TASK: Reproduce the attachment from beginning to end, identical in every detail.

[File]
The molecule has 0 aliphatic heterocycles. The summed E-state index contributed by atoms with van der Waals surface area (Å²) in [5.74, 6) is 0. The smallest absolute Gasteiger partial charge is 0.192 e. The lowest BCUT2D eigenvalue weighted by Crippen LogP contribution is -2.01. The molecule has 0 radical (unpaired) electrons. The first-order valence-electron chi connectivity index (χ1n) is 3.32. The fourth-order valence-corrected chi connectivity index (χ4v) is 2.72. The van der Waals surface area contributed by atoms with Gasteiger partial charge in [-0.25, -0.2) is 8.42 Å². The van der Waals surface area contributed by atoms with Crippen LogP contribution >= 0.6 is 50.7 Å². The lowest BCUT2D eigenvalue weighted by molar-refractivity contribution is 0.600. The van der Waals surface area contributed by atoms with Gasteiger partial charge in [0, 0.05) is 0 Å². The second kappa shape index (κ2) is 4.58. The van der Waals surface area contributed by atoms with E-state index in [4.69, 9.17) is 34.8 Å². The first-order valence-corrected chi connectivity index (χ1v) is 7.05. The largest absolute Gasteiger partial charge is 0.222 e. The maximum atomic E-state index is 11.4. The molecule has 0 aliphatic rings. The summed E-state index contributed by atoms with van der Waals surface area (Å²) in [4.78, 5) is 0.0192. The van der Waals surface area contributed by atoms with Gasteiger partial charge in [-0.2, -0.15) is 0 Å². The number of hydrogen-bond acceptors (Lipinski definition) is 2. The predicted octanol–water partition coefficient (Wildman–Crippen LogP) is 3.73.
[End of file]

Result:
The molecule has 0 aliphatic heterocycles. The summed E-state index contributed by atoms with van der Waals surface area (Å²) in [5.74, 6) is 0. The smallest absolute Gasteiger partial charge is 0.192 e. The lowest BCUT2D eigenvalue weighted by Crippen LogP contribution is -2.01. The molecule has 0 radical (unpaired) electrons. The first-order valence-electron chi connectivity index (χ1n) is 3.32. The fourth-order valence-corrected chi connectivity index (χ4v) is 2.72. The van der Waals surface area contributed by atoms with Gasteiger partial charge in [-0.25, -0.2) is 8.42 Å². The van der Waals surface area contributed by atoms with Crippen LogP contribution >= 0.6 is 50.7 Å². The lowest BCUT2D eigenvalue weighted by molar-refractivity contribution is 0.600. The van der Waals surface area contributed by atoms with Gasteiger partial charge in [0, 0.05) is 0 Å². The second kappa shape index (κ2) is 4.58. The van der Waals surface area contributed by atoms with E-state index in [4.69, 9.17) is 34.8 Å². The first-order valence-corrected chi connectivity index (χ1v) is 7.05. The largest absolute Gasteiger partial charge is 0.222 e. The maximum atomic E-state index is 11.4. The molecule has 0 aliphatic rings. The summed E-state index contributed by atoms with van der Waals surface area (Å²) in [4.78, 5) is 0.0192. The van der Waals surface area contributed by atoms with Gasteiger partial charge in [-0.2, -0.15) is 0 Å². The number of hydrogen-bond acceptors (Lipinski definition) is 2. The predicted octanol–water partition coefficient (Wildman–Crippen LogP) is 3.73.